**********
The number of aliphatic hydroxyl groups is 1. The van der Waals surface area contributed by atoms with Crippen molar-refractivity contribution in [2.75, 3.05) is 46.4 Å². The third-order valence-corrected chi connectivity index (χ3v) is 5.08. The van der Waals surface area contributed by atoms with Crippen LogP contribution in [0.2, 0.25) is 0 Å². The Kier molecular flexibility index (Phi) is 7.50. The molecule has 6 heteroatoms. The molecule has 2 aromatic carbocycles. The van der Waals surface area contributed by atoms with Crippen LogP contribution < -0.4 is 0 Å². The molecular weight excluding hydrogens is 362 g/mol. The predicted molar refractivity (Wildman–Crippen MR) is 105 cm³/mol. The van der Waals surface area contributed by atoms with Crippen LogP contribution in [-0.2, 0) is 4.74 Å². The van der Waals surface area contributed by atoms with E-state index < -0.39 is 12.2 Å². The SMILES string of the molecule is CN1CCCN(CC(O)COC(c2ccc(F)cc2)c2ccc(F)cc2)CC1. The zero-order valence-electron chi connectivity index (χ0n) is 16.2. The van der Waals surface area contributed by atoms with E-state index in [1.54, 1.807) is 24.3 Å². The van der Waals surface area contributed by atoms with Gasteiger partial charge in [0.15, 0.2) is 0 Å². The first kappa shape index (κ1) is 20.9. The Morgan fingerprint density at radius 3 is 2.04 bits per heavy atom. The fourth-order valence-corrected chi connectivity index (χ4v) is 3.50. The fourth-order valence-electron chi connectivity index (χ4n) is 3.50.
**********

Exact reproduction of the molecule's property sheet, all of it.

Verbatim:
The number of aliphatic hydroxyl groups is 1. The van der Waals surface area contributed by atoms with Crippen molar-refractivity contribution in [2.75, 3.05) is 46.4 Å². The third-order valence-corrected chi connectivity index (χ3v) is 5.08. The van der Waals surface area contributed by atoms with Crippen LogP contribution in [0.2, 0.25) is 0 Å². The Kier molecular flexibility index (Phi) is 7.50. The molecule has 6 heteroatoms. The molecule has 2 aromatic carbocycles. The van der Waals surface area contributed by atoms with Crippen LogP contribution < -0.4 is 0 Å². The molecular weight excluding hydrogens is 362 g/mol. The predicted molar refractivity (Wildman–Crippen MR) is 105 cm³/mol. The van der Waals surface area contributed by atoms with Crippen LogP contribution in [-0.2, 0) is 4.74 Å². The van der Waals surface area contributed by atoms with E-state index < -0.39 is 12.2 Å². The SMILES string of the molecule is CN1CCCN(CC(O)COC(c2ccc(F)cc2)c2ccc(F)cc2)CC1. The zero-order valence-electron chi connectivity index (χ0n) is 16.2. The van der Waals surface area contributed by atoms with E-state index in [1.54, 1.807) is 24.3 Å². The van der Waals surface area contributed by atoms with Gasteiger partial charge in [0.15, 0.2) is 0 Å². The first kappa shape index (κ1) is 20.9. The Morgan fingerprint density at radius 3 is 2.04 bits per heavy atom. The fourth-order valence-corrected chi connectivity index (χ4v) is 3.50. The fourth-order valence-electron chi connectivity index (χ4n) is 3.50.